Since 2001, Dr. Kearns and Dr. Oliveras have been conducting surveys of bees in Boulder County, and they are still going strong. In 15 years, they have: identified differences in bee populations in remote versus urban environments of Boulder County, identifying seven quantitative environmental variables relating to urbanization; conducted a thorough comparison of their bee population and diversity data with a 100-year record of Front Range bee diversity; and are currently researching a possible link between genetic diversity and declining vs. stable bee species. In 2013, their surveys identified a rare western bumblebee that made headlines.
Through the years, their outreach has included talks to Audubon Society, Lyons Middle School, the National Society of Collegiate Scholars, Sierra Club, Denver Botanic Gardens, and Boulder Bee Safe Neighborhood Forum. They truly embody outreach to the public about one of the critical role of pollinators.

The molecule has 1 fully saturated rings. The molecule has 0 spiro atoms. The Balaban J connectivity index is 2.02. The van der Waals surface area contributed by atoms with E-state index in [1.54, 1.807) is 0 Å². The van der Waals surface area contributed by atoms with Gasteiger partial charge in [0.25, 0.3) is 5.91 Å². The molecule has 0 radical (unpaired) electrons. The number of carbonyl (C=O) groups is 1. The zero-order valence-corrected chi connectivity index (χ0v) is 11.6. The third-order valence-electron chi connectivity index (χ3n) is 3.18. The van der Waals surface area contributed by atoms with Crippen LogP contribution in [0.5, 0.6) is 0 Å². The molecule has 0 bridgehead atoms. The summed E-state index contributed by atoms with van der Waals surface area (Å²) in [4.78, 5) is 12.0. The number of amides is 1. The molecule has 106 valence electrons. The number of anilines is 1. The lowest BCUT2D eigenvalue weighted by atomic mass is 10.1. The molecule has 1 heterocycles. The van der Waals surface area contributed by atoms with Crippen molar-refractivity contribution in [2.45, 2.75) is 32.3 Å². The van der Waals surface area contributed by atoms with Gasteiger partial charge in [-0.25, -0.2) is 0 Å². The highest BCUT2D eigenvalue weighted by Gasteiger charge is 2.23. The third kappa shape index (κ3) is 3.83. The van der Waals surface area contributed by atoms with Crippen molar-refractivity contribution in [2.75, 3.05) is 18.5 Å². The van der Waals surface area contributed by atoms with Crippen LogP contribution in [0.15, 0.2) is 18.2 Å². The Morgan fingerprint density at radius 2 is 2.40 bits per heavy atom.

For many summer field seasons, Dr. Kearns and Dr. Oliveras have sought grants to hire undergraduate students, giving undergraduate students the opportunity to learn valuable research and survey techniques.
This all may seem normal for a regular faculty member of this university, however, the difference here is that Carol and Diane are Instructors in the Baker Residential Academic Program. There is little to no expectation of research, or of providing opportunities for undergraduates, or of outreach to the public with their positions at the University.
Their dedicated and detailed work in systematically surveying bees, one of Boulder County's greatest, yet less-noticed, assets, earned a campus sustainability award.